SCM14: ZS-9, What Else Does It Do?

Dr. Bhupinder Singh

Dr. Bhupinder Singh

Dr. Bhupinder Singh (BS), Chief Medical Officer of Apex Research of Riverside, CA, discusses his abstract for the National Kidney Foundation’s 2014 Spring Clinical Meetings (SCM14), ZS-9, a Novel Selective Cation Trap, Does Not Significantly Increase Sodium Excretion When Used for the Treatment of Hyperkalemia in Patients with CKD, with Dr. Kenar Jhaveri (eAJKD), eAJKD Editor.

eAJKD: Why don’t you tell us a little about your research and abstract being presented at NKF 2014 Spring Meetings?

BS: The data being presented are from a 90-patient, phase 2 proof-of-concept placebo-controlled study of ZS-9 for the treatment of patients with hyperkalemia, in this case due to CKD.

Unlike the non-specific organic polymer resins SPSS (Kayexalate) and the investigational agent patiromer, ZS-9 is inorganic and has a unique crystalline lattice structure. The pores within this lattice structure utilize an energetically favorable size selectivity filter to preferentially entrap potassium (K+), over divalent cations (eg, calcium [Ca2+] and magnesium [Mg2+]) in the gastrointestinal tract. This is analogous to physiologic selectivity filter of K+ ion channels in cell membranes. So, ZS-9 was designed specifically to have both high selectivity and high capacity for K+.

At NKF we are presenting the  data on urinary sodium (Na+) excretion from the phase 2 study. The particular poster on urinary Na+ excretion is interesting because it shows that the highest dose of ZS-9 studied — 10g 3 times daily (TID) for 2 days — had no clinically relevant effect on 24-hour urine Na+ excretion, including in patients on RAAS inhibitors, relative to placebo treatment. The current standard of care, SPSS (Kayexalate), which incidentally is more selective for Ca2+ and Mg2+, as shown in the NKF poster by Yang and colleagues, uses Na+ as its counter ion. As a consequence, SPSS (Kayexalate) has been known to increase Na+ loading, which in turn may increase the risk of hypertension and potentially exacerbate heart failure symptoms.

In part due to the concern about Na+ loading, ZS-9 went through a comprehensive drug optimization process and is actually balanced with Na+ and hydrogen, the two counter ions used in the exchange with K+. This balance between Na+ and hydrogen is meant to mitigate the Na+ loading issues that have been seen with SPSS (Kayexalate). In the phase 2 trial we show that there was no significant increase in urinary Na+ excretion, compared with placebo.

eAJKD: Is efficacy of ZS-9 reduced if the patient is severely hypocalcemic or hypomagnesemic?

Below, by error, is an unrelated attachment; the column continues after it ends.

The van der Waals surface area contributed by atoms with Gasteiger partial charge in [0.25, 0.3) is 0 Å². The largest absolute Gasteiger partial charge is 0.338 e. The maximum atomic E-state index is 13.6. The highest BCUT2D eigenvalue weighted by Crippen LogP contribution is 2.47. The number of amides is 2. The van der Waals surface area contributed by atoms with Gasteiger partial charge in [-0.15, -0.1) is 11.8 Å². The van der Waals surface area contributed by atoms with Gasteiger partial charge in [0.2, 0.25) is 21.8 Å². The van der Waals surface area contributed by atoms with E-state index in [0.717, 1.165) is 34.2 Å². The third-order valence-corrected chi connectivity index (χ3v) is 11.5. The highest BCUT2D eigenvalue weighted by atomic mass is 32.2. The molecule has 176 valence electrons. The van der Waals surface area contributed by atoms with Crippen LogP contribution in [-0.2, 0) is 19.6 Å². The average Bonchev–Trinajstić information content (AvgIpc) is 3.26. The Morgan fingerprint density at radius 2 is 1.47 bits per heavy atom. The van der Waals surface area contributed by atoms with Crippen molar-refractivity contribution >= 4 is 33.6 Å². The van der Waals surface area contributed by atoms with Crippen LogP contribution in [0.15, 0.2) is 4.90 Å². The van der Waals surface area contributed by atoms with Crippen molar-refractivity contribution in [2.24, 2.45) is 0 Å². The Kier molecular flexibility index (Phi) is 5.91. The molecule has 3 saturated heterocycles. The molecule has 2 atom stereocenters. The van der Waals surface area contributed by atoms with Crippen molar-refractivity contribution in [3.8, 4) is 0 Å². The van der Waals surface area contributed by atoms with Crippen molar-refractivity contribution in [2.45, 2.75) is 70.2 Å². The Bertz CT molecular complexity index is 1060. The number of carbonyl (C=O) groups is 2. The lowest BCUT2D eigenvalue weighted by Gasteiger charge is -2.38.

BS: In the phase 2 study we did not have patients with hypocalcemia or hypomagnesemia. Yang and colleagues actually show in their poster that ZS-9 is highly specific for K+ in vitro, and the compound’s ability to bind Ca2+ and Mg2+ was actually below the very sensitive level of detection employed in these preclinical experiments. So while binding of these divalent cations and the clinical risk of hypocalcemia or hypomagnesemia might be a concern with SPSS (Kayexalate) and other resins in development, it is not expected with ZS-9.

eAJKD: Where do you and your group go from here?

BS: I am also an investigator on the phase 3 placebo-controlled trial of ZS-9 that just completed, which was the largest phase 3 hyperkalemia trial to date and included both CKD and non-CKD patients, the vast majority of whom were on RAAS inhibitors during the trial. One of my co-authors, Dr. Steve Ash, gave a sneak peak at the primary results from the acute phase of this study during his late-breaker oral presentation at Kidney Week in November.  The results showed that ZS-9 produced a significant, dose-dependent reduction in serum K+ within 48 hours and was well tolerated compared with placebo.

Here at NKF, I’ll be presenting late-breaker data from both the acute (48 hr) and the extended (12-day) treatment phases of this important study showing via statistical modeling that the dose-response effect of ZS-9 allows for individualization of patient therapy. Therefore, ZS-9 doses can be titrated to individualize the absolute decline and speed of decline in serum K+ in the acute setting, as well as to maintain normokalemia in the extended treatment setting.

Beyond this, longer term studies of ZS-9 are getting underway. In fact the second phase 3 study just started enrolling patients. This study will evaluate the safety and efficacy of ZS-9 once-daily vs placebo in maintaining normokalemia over 28 days in approximately 275 patients with hyperkalemia (serum K+ >5 mEq/L), including those with CKD, heart failure, diabetes, and those on RAAS inhibitor therapy.

Click here for a full list of SCM14 abstracts of poster presentations.

Check out more eAJKD coverage of the NKF’s 2014 Spring Clinical Meetings!

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